It's not just about Johne's
By Michael T. Collins, D.V.M.
To help limit disease it is important to keep calves individually housed and eliminate contact with other calves, as well as manure from the adult cows.
Controlling Johne's disease essentially helps control many other infectious diseases such as Salmonella, Cryptosporidium, and several viral diseases affecting young calves. These diseases can spread from cows to calves through manure, the fecal-oral route of infection transmission.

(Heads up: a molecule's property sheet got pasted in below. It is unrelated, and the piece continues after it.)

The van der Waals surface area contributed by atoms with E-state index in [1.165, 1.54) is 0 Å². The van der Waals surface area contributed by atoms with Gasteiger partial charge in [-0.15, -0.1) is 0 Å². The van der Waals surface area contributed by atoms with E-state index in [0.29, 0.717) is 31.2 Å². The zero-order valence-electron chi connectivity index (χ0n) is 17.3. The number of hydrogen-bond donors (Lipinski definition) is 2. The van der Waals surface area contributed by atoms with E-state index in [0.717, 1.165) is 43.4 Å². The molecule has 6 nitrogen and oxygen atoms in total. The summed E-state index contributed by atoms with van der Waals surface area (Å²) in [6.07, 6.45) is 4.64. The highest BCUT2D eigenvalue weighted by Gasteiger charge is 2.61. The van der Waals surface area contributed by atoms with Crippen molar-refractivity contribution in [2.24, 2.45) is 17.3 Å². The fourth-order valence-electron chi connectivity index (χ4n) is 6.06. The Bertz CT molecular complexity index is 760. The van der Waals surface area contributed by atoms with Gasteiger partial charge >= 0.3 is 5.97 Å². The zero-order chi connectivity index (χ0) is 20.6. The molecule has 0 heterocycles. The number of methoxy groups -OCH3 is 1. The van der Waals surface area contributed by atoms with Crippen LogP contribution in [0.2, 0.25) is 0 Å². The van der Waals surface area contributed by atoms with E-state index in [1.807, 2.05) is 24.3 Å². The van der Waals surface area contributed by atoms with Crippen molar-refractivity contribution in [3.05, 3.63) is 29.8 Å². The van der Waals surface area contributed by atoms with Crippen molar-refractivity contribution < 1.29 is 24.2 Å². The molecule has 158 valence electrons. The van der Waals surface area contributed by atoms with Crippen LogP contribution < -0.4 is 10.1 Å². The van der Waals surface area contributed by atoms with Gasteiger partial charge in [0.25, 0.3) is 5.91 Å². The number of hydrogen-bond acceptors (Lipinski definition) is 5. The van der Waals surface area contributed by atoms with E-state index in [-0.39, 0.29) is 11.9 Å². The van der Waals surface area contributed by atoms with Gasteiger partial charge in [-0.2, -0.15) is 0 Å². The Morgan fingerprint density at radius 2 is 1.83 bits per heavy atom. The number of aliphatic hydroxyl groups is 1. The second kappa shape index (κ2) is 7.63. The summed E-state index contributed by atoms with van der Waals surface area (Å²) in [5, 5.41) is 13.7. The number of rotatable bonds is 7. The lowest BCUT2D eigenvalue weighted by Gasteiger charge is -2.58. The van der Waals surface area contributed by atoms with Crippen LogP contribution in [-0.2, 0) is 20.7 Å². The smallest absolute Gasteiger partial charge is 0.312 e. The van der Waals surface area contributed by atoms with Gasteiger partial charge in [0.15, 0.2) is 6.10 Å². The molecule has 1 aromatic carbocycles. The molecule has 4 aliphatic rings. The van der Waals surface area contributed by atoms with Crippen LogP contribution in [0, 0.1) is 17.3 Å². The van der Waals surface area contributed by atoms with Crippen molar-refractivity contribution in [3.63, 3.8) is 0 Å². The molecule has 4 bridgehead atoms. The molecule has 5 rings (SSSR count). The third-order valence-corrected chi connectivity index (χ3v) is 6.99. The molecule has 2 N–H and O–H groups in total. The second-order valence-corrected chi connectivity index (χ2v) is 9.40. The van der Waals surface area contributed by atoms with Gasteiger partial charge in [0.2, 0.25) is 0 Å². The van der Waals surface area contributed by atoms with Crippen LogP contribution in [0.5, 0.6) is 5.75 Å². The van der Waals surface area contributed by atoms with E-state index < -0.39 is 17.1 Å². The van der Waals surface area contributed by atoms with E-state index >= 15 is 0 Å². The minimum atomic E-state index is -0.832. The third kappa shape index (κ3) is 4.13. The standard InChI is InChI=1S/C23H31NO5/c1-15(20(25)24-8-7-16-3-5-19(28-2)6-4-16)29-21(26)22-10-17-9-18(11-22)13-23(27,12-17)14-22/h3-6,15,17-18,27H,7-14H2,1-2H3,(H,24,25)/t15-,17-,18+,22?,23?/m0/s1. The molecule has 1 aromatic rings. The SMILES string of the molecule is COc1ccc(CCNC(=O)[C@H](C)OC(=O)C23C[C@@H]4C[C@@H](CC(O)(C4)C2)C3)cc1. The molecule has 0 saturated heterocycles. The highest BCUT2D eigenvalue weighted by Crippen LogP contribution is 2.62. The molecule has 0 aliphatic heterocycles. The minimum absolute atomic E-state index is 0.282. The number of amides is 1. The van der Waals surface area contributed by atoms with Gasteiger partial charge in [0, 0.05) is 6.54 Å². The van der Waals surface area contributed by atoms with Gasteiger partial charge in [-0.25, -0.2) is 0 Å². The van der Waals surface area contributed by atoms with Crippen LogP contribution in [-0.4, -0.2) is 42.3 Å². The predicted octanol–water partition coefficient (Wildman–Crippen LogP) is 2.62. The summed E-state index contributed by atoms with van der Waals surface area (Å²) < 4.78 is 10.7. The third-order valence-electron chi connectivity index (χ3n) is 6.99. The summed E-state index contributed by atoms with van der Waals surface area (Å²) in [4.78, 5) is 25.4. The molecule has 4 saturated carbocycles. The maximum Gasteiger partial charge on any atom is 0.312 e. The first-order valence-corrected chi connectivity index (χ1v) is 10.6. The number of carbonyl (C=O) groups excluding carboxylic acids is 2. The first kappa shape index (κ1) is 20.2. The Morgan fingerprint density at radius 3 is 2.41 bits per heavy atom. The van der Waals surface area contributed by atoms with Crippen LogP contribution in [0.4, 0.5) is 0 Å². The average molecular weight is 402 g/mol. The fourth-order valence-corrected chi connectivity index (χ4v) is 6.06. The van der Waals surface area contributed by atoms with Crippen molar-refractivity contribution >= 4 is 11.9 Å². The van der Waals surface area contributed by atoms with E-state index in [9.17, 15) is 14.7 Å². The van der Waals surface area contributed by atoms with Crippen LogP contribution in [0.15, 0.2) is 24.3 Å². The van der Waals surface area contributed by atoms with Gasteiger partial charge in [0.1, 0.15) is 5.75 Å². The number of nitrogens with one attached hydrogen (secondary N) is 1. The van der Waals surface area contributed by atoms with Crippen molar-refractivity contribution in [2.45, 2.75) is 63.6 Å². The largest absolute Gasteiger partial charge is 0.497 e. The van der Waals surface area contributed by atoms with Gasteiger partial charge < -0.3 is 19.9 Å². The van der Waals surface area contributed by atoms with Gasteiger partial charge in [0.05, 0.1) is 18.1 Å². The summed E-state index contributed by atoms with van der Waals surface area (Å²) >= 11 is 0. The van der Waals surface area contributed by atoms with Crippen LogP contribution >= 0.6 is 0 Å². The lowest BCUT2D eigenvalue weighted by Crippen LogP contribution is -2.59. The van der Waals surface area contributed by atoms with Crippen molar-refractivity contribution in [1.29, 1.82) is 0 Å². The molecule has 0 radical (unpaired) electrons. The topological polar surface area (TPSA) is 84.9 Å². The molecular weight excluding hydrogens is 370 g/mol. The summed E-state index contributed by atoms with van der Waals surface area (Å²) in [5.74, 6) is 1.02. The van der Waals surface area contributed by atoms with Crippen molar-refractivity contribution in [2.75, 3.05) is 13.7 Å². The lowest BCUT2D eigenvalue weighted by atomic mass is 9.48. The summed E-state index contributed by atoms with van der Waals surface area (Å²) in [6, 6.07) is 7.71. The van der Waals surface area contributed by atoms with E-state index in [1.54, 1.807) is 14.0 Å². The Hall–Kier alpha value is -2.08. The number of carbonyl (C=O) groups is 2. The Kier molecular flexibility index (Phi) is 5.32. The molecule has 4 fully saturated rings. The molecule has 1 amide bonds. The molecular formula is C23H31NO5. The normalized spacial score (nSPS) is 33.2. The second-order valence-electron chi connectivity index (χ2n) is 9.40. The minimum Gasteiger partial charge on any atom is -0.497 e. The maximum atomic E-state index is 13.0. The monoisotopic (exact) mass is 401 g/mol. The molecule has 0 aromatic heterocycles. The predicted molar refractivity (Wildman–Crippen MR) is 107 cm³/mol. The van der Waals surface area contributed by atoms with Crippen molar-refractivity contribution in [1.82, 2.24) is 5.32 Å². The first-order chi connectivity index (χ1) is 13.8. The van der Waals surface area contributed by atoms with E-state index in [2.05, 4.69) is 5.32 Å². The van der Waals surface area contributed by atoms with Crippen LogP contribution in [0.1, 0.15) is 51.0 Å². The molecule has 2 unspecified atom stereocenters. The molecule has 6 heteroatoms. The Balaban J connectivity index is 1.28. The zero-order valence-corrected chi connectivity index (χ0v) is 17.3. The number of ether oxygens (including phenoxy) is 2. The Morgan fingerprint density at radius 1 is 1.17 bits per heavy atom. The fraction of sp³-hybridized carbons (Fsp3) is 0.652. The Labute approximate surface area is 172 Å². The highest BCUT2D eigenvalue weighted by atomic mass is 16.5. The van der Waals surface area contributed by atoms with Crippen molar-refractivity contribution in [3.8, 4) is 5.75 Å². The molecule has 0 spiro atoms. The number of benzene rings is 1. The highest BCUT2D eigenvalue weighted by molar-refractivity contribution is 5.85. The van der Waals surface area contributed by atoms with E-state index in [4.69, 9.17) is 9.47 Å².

Limiting disease transmission takes a full-fledged biosecurity plan which involves many different facets. The table below is an excellent resource for use in determining how specific management changes can impact herd health.
Healthier calves lead to more productive cows. Research has proven that cows that are test-negative for Johne's disease have higher lactation and lifetime milk production. And these cows have the least likelihood of producing M. paratuberculosis contaminated milk.
For all these reasons, Johne's disease control measures are simply part of best management practices that should be followed on all farms regardless of Johne's status.